“I have so many vivid memories of that night,” says Avenue contributing editor, Horacio Silva. “Eating fried chicken within earshot of Madonna, drinking my weight in champagne, thinking that Charlie Hunnam was the most beautiful blonde I’d ever seen, seeing VIPs race to the top of the Statue of Liberty as though they were on a school field trip, dancing to Macy Gray — but most of all I remember ending up in hospital with a designer friend of mine who fell in an out of consciousness at one point and had to be taken to Bellevue for observation. Getting him off the island on a police boat without the paparazzi cottoning on took a lot of sweet-talking on my part.”
The lavish Talk launch was the last such party the publishing industry would ever be able to afford. On its 10-year anniversary, David Carr at the New York Times called it the “omen no one saw.”
Marc Jacobs’ Spring 2002 Fashion Show
September 10, 2001
The after party for Marc Jacobs’ Spring 2002 show seemed like a natural evolution of the over-the-top ’90s New York fashion scene.
Avenue‘s editor-in-chief, Ben Widdicombe, recalled that the budget was especially high, due to it also being the launch of Jacobs’ first fragrance. Among the hundreds of guests were Sarah Jessica Parker, David Copperfield, Natasha Lyonne, and Rosanna Arquette, as well as Donald Trump and his then-girlfriend, Melania Knauss.
“Even by the hyperbolic standards of New York Fashion Week, it was a star-studded room,” he says. “There never had been a party like this, and as it turned out, there never would be again.”
The Twin Towers fell the following day, beginning a decade of financial and technological disruption for the industry that meant New York Fashion Week would never be as influential again.
P. Diddy’s Birthday
November 4, 2004
In the 2000s, nobody in New York threw parties like P. Diddy. Naturally, his 35th birthday was a well-attended affair.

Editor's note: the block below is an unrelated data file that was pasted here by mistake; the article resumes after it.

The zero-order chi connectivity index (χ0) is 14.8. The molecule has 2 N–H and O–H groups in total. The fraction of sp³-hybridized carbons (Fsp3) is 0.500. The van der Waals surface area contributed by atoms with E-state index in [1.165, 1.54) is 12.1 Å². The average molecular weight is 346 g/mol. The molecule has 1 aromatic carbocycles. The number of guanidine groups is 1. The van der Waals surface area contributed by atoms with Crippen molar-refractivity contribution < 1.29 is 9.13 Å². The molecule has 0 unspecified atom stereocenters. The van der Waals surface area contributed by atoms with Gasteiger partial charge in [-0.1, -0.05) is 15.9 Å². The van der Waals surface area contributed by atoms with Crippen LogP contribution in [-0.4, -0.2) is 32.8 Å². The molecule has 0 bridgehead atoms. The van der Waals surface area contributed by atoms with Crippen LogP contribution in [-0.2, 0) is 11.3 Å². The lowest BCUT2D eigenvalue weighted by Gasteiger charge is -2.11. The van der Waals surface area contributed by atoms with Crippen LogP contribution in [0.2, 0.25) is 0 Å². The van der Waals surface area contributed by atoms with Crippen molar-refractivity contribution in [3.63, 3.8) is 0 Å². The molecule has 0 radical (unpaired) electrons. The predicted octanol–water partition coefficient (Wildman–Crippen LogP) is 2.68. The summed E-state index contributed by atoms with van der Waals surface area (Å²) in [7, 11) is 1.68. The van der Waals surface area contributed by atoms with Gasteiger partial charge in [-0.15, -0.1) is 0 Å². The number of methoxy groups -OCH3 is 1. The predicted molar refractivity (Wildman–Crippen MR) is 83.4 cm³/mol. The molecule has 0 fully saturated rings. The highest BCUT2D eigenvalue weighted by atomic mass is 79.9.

Starting in 1998, the rap mogul (then known as Puff Daddy) threw the first of what would be, for a decade, one of the Hamptons’ signature events: his annual Fourth of July White Party. Guests were instructed to wear all white, and it was said the slightest infraction would mean being turned away at the door.
His events perfectly summarized a moment when Ashton Kutcher was still married to Demi Moore, and Paris Hilton’s plus-one was a then-unknown Kim Kardashian.
Although it was not a White Party, the nadir of all this silliness occurred during Diddy’s 2004 birthday party, held at Cipriani Wall St. Tara Reid, a young actress known for her excesses, suffered an embarrassing “wardrobe malfunction” when her dress slipped beneath her bust on the red carpet, giving the attendant paparazzi multiple shots of a moment that defined the decadence of the decade.
Studio 54: Night Magic Opening Reception
March 11, 2020
Is it too soon to say this bash — held at the Brooklyn Museum to open an exhibit dedicated to Studio 54 — is the end of an era? Maybe.
But with social gatherings around the world shut down and New Yorkers in isolation, it certainly feels like the party closed a pre-pandemic chapter. Broadway shows, and almost everything else, shut down the very next day.